LONDON (Reuters) - Aberdeen Asset Management said total assets fell 3 percent to 302.7 billion pounds in the first quarter, as fresh outflows after the U.S. election overshadowed market gains.
The firm has been hit by persistent outflows from its funds on concerns about growth in emerging markets, and a fledgling recovery in sentiment in the early part of the quarter was snuffed out by the impact of the U.S. election, it said.
“People are waiting to see what [U.S. President Donald] Trump does... but if the economy in the U.S. improves, the rest of the world will do well,” Chief Executive Martin Gilbert said on a conference call with journalists.
Net outflows across all its products totalled 10.5 billion pounds, it said in a statement, versus market gains of 3.3 billion pounds.
Aberdeen said the bulk of the outflows were from lower margin products, and had been largely anticipated. It added that a further 2.4 billion pounds was scheduled to be withdrawn from lower-margin portfolios this quarter.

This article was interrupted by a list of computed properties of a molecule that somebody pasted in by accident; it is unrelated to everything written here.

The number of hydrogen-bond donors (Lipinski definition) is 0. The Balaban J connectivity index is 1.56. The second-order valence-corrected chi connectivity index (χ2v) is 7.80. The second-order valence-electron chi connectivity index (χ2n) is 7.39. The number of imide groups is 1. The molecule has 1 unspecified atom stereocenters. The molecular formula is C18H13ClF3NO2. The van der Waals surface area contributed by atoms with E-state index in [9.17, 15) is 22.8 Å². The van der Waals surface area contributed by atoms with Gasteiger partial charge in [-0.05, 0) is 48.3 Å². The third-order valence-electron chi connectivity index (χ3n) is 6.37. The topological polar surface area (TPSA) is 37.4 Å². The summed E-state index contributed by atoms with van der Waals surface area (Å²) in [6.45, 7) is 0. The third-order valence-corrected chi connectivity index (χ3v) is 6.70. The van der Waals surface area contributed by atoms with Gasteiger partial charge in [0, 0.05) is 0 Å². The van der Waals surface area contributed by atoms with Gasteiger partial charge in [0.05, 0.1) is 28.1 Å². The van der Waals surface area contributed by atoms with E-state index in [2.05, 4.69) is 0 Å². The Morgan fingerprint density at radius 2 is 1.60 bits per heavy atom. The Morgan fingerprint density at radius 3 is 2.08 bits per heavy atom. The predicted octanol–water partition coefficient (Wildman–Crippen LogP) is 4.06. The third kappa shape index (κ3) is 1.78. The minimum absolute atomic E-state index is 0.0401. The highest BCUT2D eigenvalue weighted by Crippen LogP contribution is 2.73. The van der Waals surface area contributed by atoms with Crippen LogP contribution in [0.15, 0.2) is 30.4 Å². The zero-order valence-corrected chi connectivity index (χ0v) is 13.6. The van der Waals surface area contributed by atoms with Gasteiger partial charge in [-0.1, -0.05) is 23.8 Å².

“Each of the company’s main divisions experienced outflows during the quarter, making it difficult to see where there could potentially be organic growth in the near term,” KBW analyst Jonathan Richards said in a note to clients.
“Q1’s outflows were greater than what was seen in any quarter in 2016,” he said.
It marked the 15th consecutive quarter of outflows, for a cumulative figure of 104.6 billion pounds, Shore Capital analyst Paul McGinnis said in a note to clients.
Aberdeen shares were down 4.5 percent at 0816 GMT, among the top fallers in a flat FTSE midcap index.
The firm’s fixed income products saw the steepest drop in assets - 4.2 billion pounds - although part of this was the result of a decision to withdraw from managing several mandates, it said.
Despite the outflows, Aberdeen saw positive market gains across its equities, multi-asset, alternatives, quantitative and property products.
“We continue to make encouraging progress across all asset classes, with a healthy level of client interest and demand,” Gilbert said in a statement.
“While growing interest in a number of our strategies is likely to continue to be masked, in the short term, by significant withdrawals by a small number of clients, I am encouraged by the progress being made.”
Reporting by Simon Jessop; editing by Rachel Armstrong and Jason Neely